The show is based on books by Stephanie Blake (American-born, living in France) who is best known for books such as “Poo Bum” (2011) and “Stupid Baby” (2012) which were originally published in France and introduce the character of Simon the rabbit.

The show is produced by GO-N Production and premiered on France TV’s Zouzous channel

More on Wikipedia

Where Can I Get it

Simon is streaming on Netflix and there is an official YouTube channel where the episodes are streaming for free.

Duolingo

Duolingo

I often have a desire to better myself, but being extremely lazy I seldom make the time. So it’s good for me every time I stumble across a “life hack” that offers a positive change for minimal investment of time or effort. The first such thing I tried was the “7-minute workout“, which is essentially just good, old-fashioned calisthenics, in 30-second sets. It’s a good workout and seems to be at least as beneficial as running a few miles, which is usually too much of a commitment for me to make.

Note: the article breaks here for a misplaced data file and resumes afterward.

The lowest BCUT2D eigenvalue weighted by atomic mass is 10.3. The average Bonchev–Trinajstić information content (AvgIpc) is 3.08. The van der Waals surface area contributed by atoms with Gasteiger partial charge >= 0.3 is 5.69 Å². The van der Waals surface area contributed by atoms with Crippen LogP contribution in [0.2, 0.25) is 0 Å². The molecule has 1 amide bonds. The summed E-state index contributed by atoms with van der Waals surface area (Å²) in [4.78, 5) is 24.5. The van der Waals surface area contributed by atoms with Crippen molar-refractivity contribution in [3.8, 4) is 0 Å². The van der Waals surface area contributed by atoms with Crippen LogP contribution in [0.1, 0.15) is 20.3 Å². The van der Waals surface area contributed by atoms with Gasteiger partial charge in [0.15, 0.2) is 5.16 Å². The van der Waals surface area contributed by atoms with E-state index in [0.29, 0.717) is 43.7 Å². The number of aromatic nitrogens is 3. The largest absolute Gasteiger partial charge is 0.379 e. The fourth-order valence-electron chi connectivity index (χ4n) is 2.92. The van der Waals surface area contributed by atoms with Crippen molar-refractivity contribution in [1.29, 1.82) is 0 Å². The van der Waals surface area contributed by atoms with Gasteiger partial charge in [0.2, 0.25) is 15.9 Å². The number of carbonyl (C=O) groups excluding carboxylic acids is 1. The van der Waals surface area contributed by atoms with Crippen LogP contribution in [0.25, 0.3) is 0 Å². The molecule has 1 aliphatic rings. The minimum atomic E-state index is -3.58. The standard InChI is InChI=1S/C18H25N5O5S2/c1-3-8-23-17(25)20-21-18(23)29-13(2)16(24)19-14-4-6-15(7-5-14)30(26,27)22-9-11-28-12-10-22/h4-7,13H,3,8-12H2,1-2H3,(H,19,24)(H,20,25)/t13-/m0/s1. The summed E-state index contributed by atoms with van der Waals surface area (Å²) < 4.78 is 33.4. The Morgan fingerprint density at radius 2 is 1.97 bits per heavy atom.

Another one of these life-hacks is Duolingo, which operates on the premise that you only learn effectively in 10-minute chunks. Trying to do more than that has diminishing returns – it’s a waste of time to try to cram for two hours when only that first ten minutes will be effective. I’ve been using Duolingo for several months and can vouch for its ease and effectiveness.

What is it
Duolingo is a free (ad-based) language learning app available on all platforms, including a website. They offer dozens of languages.

Who is it for
It doesn’t seem geared for any particular age group, but a child using it needs to be a competent reader in English, since most of the prompts in the app are written English. Our 7-year-old is a good reader and has been using Duolingo to learn French.